Capitalism stifled, suppressed and killed a wealth of talent among the workers and working peasants. These talents perished under the oppression of want, poverty and the outrage of human dignity. It is our duty now to bring out these talents and put them to work. The new members who have joined the Party during Party Week are undoubtedly for the most part inexperienced arid ignorant in matters of state administration. Equally undoubtedly these are most devoted, most sincere and capable people from the sections of society that capitalism artificially held down, reduced to the lowest level and did not allow to rise. Among them, however, there is more strength, vigour, staunchness, directness and sincerity than among other sections.
It follows that all Party organisations must give especial thought to the employment of these new Party members. They must be more boldly given the most varied kinds of state work, they must be tested in practice as rapidly as possible.
Boldness, of course, must not be taken to mean that the new members are to be entrusted at once with responsible posts requiring knowledge they do not possess. We must be bold in combating red tape: not for nothing has our Party Programme very definitely raised the question of the causes of a certain revival of bureaucratic methods and indicated methods of combating it. We must be bold in establishing, first of all, supervision over office workers, officials and specialists by new Party members who are well acquainted with the condition of the people, their needs and requirements. We must be bold in immediately affording these new members opportunities for developing and displaying their abilities in work on a broad scale. We must be bold in breaking with customary routine (among us too-quite often, alasi-there is an excessive fear of encroaching on established Soviet routine, although sometimes the “establishing” has been done not by class-conscious Communists, but by old officials and office workers); we must be bold in the sense that we must be prepared with revolutionary speed to alter the form of work for new Party members so as to test them more quickly and to find the appropriate place for them.
In many cases new Party members can be given posts where, in the course of checking up the conscientiousness with which old officials perform their tasks, these Party members will quickly learn the job themselves and he able to take it over independently. In other cases they can be placed so as to renovate and refresh the intermediary links between the mass of workers and peasants on the one hand, and the state apparatus on the other. In our industrial “chief administrations and central boards”, in our agricultural “state farms” there are still many, far too many, saboteurs, landowners and capitalists in hiding, who harm Soviet power in every way. Experienced Party workers in the centre and the localities should show their efficiency through their ability to make intensive use of the new Party forces for a determined fight against this evil.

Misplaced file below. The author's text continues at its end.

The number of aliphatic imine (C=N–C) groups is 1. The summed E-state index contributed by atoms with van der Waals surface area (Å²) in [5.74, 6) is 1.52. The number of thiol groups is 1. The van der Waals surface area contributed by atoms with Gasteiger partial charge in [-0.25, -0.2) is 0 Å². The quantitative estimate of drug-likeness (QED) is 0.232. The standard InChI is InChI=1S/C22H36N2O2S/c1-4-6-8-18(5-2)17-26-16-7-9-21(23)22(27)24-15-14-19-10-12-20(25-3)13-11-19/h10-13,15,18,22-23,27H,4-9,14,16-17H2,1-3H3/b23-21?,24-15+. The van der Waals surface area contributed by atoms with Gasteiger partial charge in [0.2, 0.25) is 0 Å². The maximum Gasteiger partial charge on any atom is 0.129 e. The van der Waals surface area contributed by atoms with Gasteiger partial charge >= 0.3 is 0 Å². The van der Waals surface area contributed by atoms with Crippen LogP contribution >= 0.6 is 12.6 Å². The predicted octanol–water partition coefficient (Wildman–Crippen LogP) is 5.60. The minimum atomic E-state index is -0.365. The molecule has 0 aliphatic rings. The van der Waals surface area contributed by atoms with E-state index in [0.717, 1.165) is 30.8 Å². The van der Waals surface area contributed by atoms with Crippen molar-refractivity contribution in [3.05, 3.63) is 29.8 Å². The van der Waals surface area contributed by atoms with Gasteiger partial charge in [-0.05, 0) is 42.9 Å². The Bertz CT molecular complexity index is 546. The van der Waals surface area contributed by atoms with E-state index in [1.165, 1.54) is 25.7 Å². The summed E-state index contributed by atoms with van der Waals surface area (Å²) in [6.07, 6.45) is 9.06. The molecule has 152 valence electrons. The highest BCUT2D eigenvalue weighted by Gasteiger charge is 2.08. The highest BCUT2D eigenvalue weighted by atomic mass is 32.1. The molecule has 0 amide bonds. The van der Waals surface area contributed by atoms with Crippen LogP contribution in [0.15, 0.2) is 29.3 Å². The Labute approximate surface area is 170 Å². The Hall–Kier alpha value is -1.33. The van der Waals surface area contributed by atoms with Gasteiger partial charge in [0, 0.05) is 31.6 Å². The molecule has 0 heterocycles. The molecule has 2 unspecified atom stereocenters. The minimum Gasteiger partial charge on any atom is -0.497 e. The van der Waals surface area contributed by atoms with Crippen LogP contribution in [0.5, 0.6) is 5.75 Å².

The Soviet Republic must become a single armed camp where, there is a maximum of effort, a maximum economy of forces, a maximum reduction of all red tape and unnecessary formalism and a maximum simplification of the apparatus which must be not only as close as possible to the needs of the masses, but also something they can readily understand and participate in independently.
Increased mobilisation of old Party members for army work is taking place. This activity must not be weakened in any way, but more and more intensified. At the same time, however and with the aim of achieving success in the war, we must improve, simplify and revitalise our civil administration.
Victory in war goes to the side whose people has greater reserves, greater sources of strength and greater endurance.
We have more of all these qualities than the Whites, more than the “all-powerful” Anglo-French imperialism, this colossus with feet of clay. We have more of them because we can draw, and for a long time will continue to draw, more and more deeply upon the workers and working peasants, upon those classes which were oppressed by capitalism and which everywhere form the overwhelming majority of the population. We can draw from this most capacious reservoir, for it gives us leaders of the workers and peasants in the building of socialism who are the most sincere, the most steeled by the burdens of life, the closest to the workers and peasants.
Our enemies, whether the Russian or the world bourgeoisie, have nothing remotely resembling this reservoir; the ground is more and more giving way under their feet; they are being deserted by ever greater number of their former supporters among the workers and peasants.
That is why, in the last analysis, the victory of Soviet power throughout the world is certain and inevitable.
October 21, 1919